religious bigotry

The Donald Daa’ish Show (Once Upon a Time in Trump)

Detail of cartoon by Lalo Alcaraz, via Daily Kos, 9 December 2015.

David Corn makes an interesting point―

Trump blames HRC & BHO for w/drawing troops from Iraq. But he called for that in 2006, even if violence increased.

―and recalls, well, himself, not quite two months ago:

When a conservative radio host on Thursday asked if Trump meant that the Obama administration had “created the vacuum” in the region that allowed ISIS to grow, the GOP nominee stuck to his nonsensical statement: “No, I meant he’s the founder of ISIS.” Next, Trump claimed he was being sarcastic. Then at a campaign rally, he added, “But not that sarcastic.” It was a very Trumpian couple of days. And on Monday, with a speech on national security that Trump read off a teleprompter, he had a chance to declare what he really thought about Obama, Clinton, and ISIS. After repeating the lie that he had opposed the Iraq War before the invasion, Trump did not restate his “founder” claim, but he said that because of Obama and Clinton, “Iraq is in chaos, and ISIS is on the loose.” He added, “the Obama-Clinton foreign policy has unleashed ISIS.” He insisted that Obama’s withdrawal of US troops from Iraq (which actually was compelled by an agreement reached with the Iraqi government by President George W. Bush) “led directly to the rise of ISIS.”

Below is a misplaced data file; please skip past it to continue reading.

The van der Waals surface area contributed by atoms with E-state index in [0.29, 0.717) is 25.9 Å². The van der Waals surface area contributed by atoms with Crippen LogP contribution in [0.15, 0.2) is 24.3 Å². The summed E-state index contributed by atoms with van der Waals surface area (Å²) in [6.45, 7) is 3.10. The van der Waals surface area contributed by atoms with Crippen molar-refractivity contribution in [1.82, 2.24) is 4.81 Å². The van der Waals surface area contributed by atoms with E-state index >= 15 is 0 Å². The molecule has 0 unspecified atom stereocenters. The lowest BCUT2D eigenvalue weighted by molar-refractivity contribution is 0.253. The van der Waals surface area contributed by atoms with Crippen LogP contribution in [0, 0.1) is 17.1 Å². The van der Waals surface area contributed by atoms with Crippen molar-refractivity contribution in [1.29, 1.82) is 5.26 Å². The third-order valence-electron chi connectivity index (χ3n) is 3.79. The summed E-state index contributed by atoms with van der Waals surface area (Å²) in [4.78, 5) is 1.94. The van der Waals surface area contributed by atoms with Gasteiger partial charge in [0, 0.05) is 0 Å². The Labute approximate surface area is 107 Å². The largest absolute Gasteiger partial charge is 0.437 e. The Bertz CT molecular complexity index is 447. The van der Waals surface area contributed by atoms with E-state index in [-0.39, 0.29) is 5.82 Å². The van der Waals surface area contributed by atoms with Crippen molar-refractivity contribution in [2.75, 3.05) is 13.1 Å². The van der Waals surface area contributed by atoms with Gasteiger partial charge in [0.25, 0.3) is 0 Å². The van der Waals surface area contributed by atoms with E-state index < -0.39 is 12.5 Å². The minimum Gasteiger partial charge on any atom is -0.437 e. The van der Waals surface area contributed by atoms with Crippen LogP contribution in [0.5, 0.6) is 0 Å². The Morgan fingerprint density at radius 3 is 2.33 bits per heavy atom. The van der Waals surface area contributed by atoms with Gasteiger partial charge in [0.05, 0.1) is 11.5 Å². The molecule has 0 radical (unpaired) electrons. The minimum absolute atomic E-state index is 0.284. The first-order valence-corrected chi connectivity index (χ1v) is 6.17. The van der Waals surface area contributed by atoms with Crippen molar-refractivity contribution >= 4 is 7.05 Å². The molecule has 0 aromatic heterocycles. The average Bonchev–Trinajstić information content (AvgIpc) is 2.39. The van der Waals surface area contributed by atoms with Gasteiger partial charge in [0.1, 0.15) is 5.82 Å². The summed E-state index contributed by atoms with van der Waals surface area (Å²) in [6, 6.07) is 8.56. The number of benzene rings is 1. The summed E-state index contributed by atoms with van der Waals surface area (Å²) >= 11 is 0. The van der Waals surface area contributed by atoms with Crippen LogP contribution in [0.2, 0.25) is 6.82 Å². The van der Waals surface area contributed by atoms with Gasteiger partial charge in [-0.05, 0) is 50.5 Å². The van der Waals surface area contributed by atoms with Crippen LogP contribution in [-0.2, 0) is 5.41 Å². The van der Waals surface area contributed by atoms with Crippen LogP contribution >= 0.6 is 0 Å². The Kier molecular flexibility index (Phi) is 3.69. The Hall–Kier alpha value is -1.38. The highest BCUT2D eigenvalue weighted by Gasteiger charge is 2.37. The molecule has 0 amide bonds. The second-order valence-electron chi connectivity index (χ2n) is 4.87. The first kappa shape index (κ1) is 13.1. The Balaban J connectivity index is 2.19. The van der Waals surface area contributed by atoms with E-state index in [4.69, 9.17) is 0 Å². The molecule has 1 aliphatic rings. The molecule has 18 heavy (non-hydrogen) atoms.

Here’s the problem for Trump—if being wildly inconsistent and attacking an opponent for supposedly holding a position that Trump himself once advocated is a problem: 10 years ago, Trump called for a complete US withdrawal of troops from Iraq and indicated that he didn’t give a damn if this led to civil war and greater violence there. He even predicted that such a move would cause the rise of “vicious” forces in Iraq. But Trump believed this would not be the United States’ problem. That is, Trump was ardently in favor of the very actions that he now decries and for which he wrongfully blames Obama and Clinton.

To the one, is there actually anything surprising about that? This is, after all, the Donald Trump Show. To the other, though, with less than a month remaining, it seems reasonable to wonder just how many times one might get to hand out that August article.

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Image note: Detail of cartoon by Lalo Alcaraz, via Daily Kos, 9 December 2015.

Corn, David. “In 2006 Interview, Trump Demanded US Troops Leave Iraq—Even if Chaos and ISIS-Like Violence Occurred”. Mother Jones. 16 August 2016.

—————. “Trump blames HRC & BHO for w/drawing troops from Iraq”. Twitter. 9 October 2016.